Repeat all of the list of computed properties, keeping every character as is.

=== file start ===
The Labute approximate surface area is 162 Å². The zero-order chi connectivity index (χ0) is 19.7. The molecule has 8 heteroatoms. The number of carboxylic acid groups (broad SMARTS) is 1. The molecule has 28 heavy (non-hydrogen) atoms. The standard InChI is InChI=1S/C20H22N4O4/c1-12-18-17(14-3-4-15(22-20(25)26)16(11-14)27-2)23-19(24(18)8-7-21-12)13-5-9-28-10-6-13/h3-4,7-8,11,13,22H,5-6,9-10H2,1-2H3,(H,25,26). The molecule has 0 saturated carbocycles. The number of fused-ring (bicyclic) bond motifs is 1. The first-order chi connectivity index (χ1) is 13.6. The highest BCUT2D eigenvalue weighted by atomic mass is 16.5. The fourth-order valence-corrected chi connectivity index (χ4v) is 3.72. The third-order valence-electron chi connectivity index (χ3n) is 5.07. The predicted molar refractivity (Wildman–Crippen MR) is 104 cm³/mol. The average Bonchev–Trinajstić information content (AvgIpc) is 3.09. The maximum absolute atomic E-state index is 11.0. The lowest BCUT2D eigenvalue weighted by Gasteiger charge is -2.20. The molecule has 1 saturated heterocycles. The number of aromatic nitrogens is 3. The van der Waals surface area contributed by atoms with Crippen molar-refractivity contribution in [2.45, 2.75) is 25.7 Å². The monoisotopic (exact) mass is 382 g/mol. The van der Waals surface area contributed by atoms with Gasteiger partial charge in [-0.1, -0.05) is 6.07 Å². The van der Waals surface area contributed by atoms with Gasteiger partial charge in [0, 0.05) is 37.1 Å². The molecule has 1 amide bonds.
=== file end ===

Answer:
The Labute approximate surface area is 162 Å². The zero-order chi connectivity index (χ0) is 19.7. The molecule has 8 heteroatoms. The number of carboxylic acid groups (broad SMARTS) is 1. The molecule has 28 heavy (non-hydrogen) atoms. The standard InChI is InChI=1S/C20H22N4O4/c1-12-18-17(14-3-4-15(22-20(25)26)16(11-14)27-2)23-19(24(18)8-7-21-12)13-5-9-28-10-6-13/h3-4,7-8,11,13,22H,5-6,9-10H2,1-2H3,(H,25,26). The molecule has 0 saturated carbocycles. The number of fused-ring (bicyclic) bond motifs is 1. The first-order chi connectivity index (χ1) is 13.6. The highest BCUT2D eigenvalue weighted by atomic mass is 16.5. The fourth-order valence-corrected chi connectivity index (χ4v) is 3.72. The third-order valence-electron chi connectivity index (χ3n) is 5.07. The predicted molar refractivity (Wildman–Crippen MR) is 104 cm³/mol. The average Bonchev–Trinajstić information content (AvgIpc) is 3.09. The maximum absolute atomic E-state index is 11.0. The lowest BCUT2D eigenvalue weighted by Gasteiger charge is -2.20. The molecule has 1 saturated heterocycles. The number of aromatic nitrogens is 3. The van der Waals surface area contributed by atoms with Crippen molar-refractivity contribution in [2.45, 2.75) is 25.7 Å². The monoisotopic (exact) mass is 382 g/mol. The van der Waals surface area contributed by atoms with Gasteiger partial charge in [-0.1, -0.05) is 6.07 Å². The van der Waals surface area contributed by atoms with Gasteiger partial charge in [0, 0.05) is 37.1 Å². The molecule has 1 amide bonds.